After nearly two years of limited practice and pandemic-canceled competitions, the Juneau Skate Club’s synchronized skating team will hit the road to compete once again.
Team Forget-Me-Not are headed to California in mid-November for the Synchro Fall Classic after some shake-ups to the roster and a few hard months of practice.
“Last year we had a team of 10 people. We had no competitions. We had no live performances,” said Coach Leah Farzin in a phone interview. “These skaters showed up every Saturday morning at 6:30 a.m and skated hard until 9 a.m.”
Now, after working with the city to find best practices, the team was able to resume full team practice, Farzin said, as members of the junior team were bumped up to the senior level.
“They’re mostly in high school. More than half of them were on our lower level team until this year,” Farzin said. “It’s the biggest shakeup of our lineup in a long time.”
The team is composed of kids who have gone through the basic skills skating class and the figure skating class, Farzin said.
“It’s something I’ve always looked forward to,” said Carly Phelps, one of the skaters, in a phone interview. “This is my third season with the team. I started taking learn to skate classes when I was 6. I just kept skating.”
Synchronized skating and figure skating, while related, can be different sorts of sports, Farzin said.
“Synchro as a discipline really rewards being good at skating fundamentals, not jumps and spins and crazy tricks,” Farzin said. “We work on skating fundamentals, posture, turns and steps, skating to the music, skating together.”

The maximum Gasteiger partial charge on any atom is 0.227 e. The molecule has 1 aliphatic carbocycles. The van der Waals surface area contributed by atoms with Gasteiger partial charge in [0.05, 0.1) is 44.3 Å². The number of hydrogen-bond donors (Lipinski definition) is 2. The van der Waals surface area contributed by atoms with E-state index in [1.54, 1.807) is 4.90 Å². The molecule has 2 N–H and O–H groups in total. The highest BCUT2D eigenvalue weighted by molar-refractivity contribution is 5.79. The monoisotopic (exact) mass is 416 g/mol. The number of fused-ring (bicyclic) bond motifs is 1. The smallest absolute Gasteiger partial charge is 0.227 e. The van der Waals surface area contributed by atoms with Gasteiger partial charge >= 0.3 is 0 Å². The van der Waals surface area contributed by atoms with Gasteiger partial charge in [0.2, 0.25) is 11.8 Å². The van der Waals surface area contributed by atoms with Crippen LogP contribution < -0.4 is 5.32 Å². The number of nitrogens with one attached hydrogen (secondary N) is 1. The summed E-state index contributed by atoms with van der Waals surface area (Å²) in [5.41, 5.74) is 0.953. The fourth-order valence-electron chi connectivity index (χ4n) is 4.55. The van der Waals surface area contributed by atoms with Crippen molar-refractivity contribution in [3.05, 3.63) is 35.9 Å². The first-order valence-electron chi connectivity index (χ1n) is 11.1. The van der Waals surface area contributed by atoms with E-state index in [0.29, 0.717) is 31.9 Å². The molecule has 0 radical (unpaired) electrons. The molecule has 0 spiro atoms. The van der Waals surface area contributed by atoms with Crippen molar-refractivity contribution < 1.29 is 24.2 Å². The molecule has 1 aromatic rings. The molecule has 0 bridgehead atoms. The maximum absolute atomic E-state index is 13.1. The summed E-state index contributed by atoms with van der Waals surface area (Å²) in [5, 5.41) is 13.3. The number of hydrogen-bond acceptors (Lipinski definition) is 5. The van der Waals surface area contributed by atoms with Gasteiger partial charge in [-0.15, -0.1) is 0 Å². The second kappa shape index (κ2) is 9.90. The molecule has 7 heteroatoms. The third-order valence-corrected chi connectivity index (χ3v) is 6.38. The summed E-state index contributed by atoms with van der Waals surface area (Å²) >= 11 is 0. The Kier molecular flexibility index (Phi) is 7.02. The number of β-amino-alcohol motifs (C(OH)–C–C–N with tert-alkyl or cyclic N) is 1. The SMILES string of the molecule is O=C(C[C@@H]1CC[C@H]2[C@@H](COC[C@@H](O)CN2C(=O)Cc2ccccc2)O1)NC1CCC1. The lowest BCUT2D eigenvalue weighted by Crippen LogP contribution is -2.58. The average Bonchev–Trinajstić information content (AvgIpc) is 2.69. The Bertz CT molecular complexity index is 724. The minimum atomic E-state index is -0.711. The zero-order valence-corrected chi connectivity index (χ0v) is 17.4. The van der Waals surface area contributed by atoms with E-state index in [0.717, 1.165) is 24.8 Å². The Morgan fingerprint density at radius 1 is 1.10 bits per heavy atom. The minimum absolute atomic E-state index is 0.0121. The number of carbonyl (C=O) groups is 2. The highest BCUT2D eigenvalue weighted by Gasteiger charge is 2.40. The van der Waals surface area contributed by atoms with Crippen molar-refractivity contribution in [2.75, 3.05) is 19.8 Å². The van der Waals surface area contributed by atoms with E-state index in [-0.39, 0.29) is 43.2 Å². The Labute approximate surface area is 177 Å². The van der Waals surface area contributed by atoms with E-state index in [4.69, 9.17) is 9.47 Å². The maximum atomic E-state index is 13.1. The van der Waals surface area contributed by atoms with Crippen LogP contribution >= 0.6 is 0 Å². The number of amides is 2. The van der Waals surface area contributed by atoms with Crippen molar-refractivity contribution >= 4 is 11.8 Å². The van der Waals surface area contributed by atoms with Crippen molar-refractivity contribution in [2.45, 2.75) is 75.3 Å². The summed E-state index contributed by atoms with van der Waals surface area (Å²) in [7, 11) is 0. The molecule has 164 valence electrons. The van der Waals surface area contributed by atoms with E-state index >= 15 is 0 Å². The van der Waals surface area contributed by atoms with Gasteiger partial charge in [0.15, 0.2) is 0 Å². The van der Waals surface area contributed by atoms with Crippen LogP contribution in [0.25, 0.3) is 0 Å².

Working as a team is a huge part of synchronized skating, Farzin said.
“It’s a real trust exercise,” Farzin said. “You’re really relying on everybody being as committed to doing in the moment the same thing as everyone else.”
The personality portion of scoring, which has become an increasingly big part of the competition, is made somewhat more difficult by skating in masks, Farzin said.
“The hardest part to practice this year is the personality and presentation this year,” Farzin said. “We’ve decided we’re going to compete with the masks on this year, so we’re losing all their faces.”
The thrill of competition
The decision to enter into the California competition with a team of 14 was only made in the last few months, Farzin said.
“We buckled down and started working and they picked up a couple skills a lot faster than we expected, so we decided to go to this competition,” Farzin said.
Skaters are excited to get out there and compete as well.
“I’m super excited,” Phelps said. “I had a great time last time with this competition. I hope we can compete and do well.”
All they can do is swing, said Rebecca Maxwell, another member of the team.
“I like the way we’re all able to work together and build each other up,” Maxwell said. “We’ve been practicing for a couple of months now. We might not win but we’re going to do our best.”
For Farzin, the competition can bring the team together to highlight their hard work and potential. This will be a chance for Team Forget-Me-Not to go up against teams from across the country.
“There will be teams from all over at this competition coming up,” Farzin said. “I’m really proud of the skaters and impressed with their parents. I’m glad that everyone decided they wanted to do this enough that they decided to travel to compete again.”
• Contact reporter Michael S. Lockett at (757) 621-1197 or firstname.lastname@example.org.